For instance, Nebraska's AD Tom Osborne indicated that his school was too apprehensive about what might happen to sit back and watch things unfold. The 'Huskers issued a preemptive strike to do what it felt was its best opportunity to emerge unharmed from the impending raid of the Big XII.

When the smoke has cleared at the end of the summer the Big XII, Big Ten, Pac-10, MWC, and Big East will all look remarkably different from how they ended the spring.

Alas, any outcomes from conference realignment will not likely be seen on the fields of play until 2011. Consequently, I am reserving any judgment or excitement toward the supposed new super conferences until that time.

With the start of the college football season right around the corner this sports fan is appreciative of the parent that supports each conference: the NCAA.

At the end of the day collegiate athletics falls under one large entity, thankfully not individual conferences.

Monday, June 7, 2010

The World Cup

Despite talk of college conference reshuffling, Tom Izzo flirting with the NBA and the Earth's continued hemorrhaging of sweet crude into the Gulf of Mexico, the World Cup still looms large on the horizon.

It's the largest global event of any kind. In fact, SportsCenter just informed me an estimated $1.5 billion will be legally wagered worldwide on the Cup, a new record by far.

It's doubly exciting that the United States has a talented team that stands an excellent chance to advance out of group play.

I'm eagerly looking forward to Saturday's match with England, and while I don't think the U.S. will win, they've got a shot and the game should be competitive. It's a chance for American soccer to make a big statement to the world.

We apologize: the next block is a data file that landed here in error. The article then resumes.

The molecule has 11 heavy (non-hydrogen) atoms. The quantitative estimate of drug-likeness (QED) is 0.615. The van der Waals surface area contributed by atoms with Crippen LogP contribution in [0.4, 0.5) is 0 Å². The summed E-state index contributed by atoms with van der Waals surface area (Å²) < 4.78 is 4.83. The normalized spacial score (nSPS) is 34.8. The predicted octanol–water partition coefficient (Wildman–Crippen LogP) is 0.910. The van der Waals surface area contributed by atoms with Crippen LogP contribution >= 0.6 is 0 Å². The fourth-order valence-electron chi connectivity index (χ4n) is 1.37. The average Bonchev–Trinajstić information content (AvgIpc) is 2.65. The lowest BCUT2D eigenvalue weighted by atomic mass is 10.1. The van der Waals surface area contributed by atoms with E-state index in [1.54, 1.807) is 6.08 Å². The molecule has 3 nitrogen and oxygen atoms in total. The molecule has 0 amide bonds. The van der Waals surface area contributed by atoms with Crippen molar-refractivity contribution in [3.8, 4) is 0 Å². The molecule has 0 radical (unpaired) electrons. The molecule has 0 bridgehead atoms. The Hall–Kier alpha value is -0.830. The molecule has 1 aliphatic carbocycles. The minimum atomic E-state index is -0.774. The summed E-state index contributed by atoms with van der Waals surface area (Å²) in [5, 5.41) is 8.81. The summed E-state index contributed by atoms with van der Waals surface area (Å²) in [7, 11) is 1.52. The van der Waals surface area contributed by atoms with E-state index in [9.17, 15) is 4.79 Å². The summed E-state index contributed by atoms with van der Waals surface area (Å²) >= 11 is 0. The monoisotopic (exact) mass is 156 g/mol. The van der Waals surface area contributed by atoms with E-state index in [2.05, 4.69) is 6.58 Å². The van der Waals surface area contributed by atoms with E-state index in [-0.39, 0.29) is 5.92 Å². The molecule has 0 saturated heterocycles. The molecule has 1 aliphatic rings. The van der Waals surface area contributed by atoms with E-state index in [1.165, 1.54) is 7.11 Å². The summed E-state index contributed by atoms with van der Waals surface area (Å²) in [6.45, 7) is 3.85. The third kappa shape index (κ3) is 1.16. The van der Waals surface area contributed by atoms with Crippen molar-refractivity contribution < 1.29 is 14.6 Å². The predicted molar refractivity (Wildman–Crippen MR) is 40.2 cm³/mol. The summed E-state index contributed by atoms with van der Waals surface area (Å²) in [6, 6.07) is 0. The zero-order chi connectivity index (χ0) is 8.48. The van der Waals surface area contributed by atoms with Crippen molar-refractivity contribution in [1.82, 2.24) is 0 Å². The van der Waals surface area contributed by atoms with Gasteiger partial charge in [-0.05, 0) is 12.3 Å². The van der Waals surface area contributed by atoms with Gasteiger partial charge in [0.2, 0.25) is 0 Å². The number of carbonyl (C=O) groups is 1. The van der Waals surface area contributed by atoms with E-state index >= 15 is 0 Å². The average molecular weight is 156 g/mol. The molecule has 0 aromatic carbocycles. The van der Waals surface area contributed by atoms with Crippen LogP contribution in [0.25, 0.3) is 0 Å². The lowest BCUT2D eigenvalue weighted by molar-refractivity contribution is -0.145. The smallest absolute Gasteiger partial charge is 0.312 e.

This Nike soccer commercial has been running since the Champions League final and it will absolutely get your blood boiling. It's at once seriously stirring and delightfully comical.

Enjoy the spot, and enjoy La Copa Del Mundo.

Friday, June 4, 2010

Flight of the iPad

Often times technological advancements lead to groundbreaking innovations. Take batteries and LCD displays for example. As refinements were made to batteries, enabling them to get smaller, and as the LCD display was created a revolutionary devices were born: cellphones, computers, portable maps (GPS units), etc.

Add the iPad to the list above.

While it may appear on the outside as yet another shameless Apple endorsement I promise it is not.

Today's musical renderings are supplied by Lang Lang as he tickles the ivories on his iPad in concert. Simply amazing.

Tuesday, June 1, 2010

Irish Lax Team Falls 1 Short in OT Loss to Duke

AP Photo/Rob Carr

A strong defensive effort in what amounted to the fewest total goals scored in championship game history left Irish fans heartbroken in a 6-5 OT loss to Duke Monday afternoon in Baltimore.

Seen above, Irish senior netminder Scott Rodgers walks across the field dejected after giving up the game-winning goal 0:05 into OT. Not all was lost for Rodgers, who was named Most Outstanding Player of the NCAA Division 1 Men's Lacrosse Championship.

Congratulations to Rodgers, his teammates and coaches, and of course the Duke Blue Devils on tremendous seasons. By maneuvering so deep into the national tournament the Irish established themselves as a force to be reckoned with in collegiate lacrosse. May they carry the momentum forward to a national title in the near future.

Go Irish!